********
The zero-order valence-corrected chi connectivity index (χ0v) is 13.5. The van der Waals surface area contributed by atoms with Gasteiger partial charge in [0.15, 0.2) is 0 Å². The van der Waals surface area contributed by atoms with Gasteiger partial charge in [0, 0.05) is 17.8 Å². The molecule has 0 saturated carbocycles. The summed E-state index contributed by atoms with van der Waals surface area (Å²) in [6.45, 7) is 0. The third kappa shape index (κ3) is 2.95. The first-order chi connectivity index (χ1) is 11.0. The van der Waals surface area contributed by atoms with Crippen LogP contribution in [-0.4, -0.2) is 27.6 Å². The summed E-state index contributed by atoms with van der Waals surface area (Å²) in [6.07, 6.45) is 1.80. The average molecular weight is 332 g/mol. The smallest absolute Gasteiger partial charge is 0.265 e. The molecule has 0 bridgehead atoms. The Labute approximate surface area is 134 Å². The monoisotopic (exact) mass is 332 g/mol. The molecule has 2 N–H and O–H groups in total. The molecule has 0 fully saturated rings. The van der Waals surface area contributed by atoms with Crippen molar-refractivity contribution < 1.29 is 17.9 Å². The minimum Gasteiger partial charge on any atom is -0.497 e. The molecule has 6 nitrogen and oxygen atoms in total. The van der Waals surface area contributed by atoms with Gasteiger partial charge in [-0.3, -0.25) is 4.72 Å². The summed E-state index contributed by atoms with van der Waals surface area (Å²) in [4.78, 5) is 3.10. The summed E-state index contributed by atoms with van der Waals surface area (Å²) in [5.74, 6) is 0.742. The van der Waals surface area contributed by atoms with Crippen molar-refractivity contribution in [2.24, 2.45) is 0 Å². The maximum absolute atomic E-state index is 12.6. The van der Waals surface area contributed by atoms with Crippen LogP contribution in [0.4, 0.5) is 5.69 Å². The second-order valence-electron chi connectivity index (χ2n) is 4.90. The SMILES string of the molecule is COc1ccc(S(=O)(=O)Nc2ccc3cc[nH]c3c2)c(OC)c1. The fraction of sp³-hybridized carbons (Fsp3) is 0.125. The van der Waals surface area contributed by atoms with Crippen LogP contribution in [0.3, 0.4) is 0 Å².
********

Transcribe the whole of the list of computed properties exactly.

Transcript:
The zero-order valence-corrected chi connectivity index (χ0v) is 13.5. The van der Waals surface area contributed by atoms with Gasteiger partial charge in [0.15, 0.2) is 0 Å². The van der Waals surface area contributed by atoms with Gasteiger partial charge in [0, 0.05) is 17.8 Å². The molecule has 0 saturated carbocycles. The summed E-state index contributed by atoms with van der Waals surface area (Å²) in [6.45, 7) is 0. The third kappa shape index (κ3) is 2.95. The first-order chi connectivity index (χ1) is 11.0. The van der Waals surface area contributed by atoms with Crippen LogP contribution in [-0.4, -0.2) is 27.6 Å². The summed E-state index contributed by atoms with van der Waals surface area (Å²) in [6.07, 6.45) is 1.80. The average molecular weight is 332 g/mol. The smallest absolute Gasteiger partial charge is 0.265 e. The molecule has 0 bridgehead atoms. The Labute approximate surface area is 134 Å². The monoisotopic (exact) mass is 332 g/mol. The molecule has 2 N–H and O–H groups in total. The molecule has 0 fully saturated rings. The van der Waals surface area contributed by atoms with Crippen molar-refractivity contribution < 1.29 is 17.9 Å². The minimum Gasteiger partial charge on any atom is -0.497 e. The molecule has 6 nitrogen and oxygen atoms in total. The van der Waals surface area contributed by atoms with Gasteiger partial charge in [-0.3, -0.25) is 4.72 Å². The summed E-state index contributed by atoms with van der Waals surface area (Å²) in [4.78, 5) is 3.10. The summed E-state index contributed by atoms with van der Waals surface area (Å²) in [5.74, 6) is 0.742. The van der Waals surface area contributed by atoms with Crippen molar-refractivity contribution in [2.24, 2.45) is 0 Å². The maximum absolute atomic E-state index is 12.6. The van der Waals surface area contributed by atoms with Crippen LogP contribution in [0.4, 0.5) is 5.69 Å². The second-order valence-electron chi connectivity index (χ2n) is 4.90. The SMILES string of the molecule is COc1ccc(S(=O)(=O)Nc2ccc3cc[nH]c3c2)c(OC)c1. The fraction of sp³-hybridized carbons (Fsp3) is 0.125. The van der Waals surface area contributed by atoms with Crippen LogP contribution in [0.3, 0.4) is 0 Å².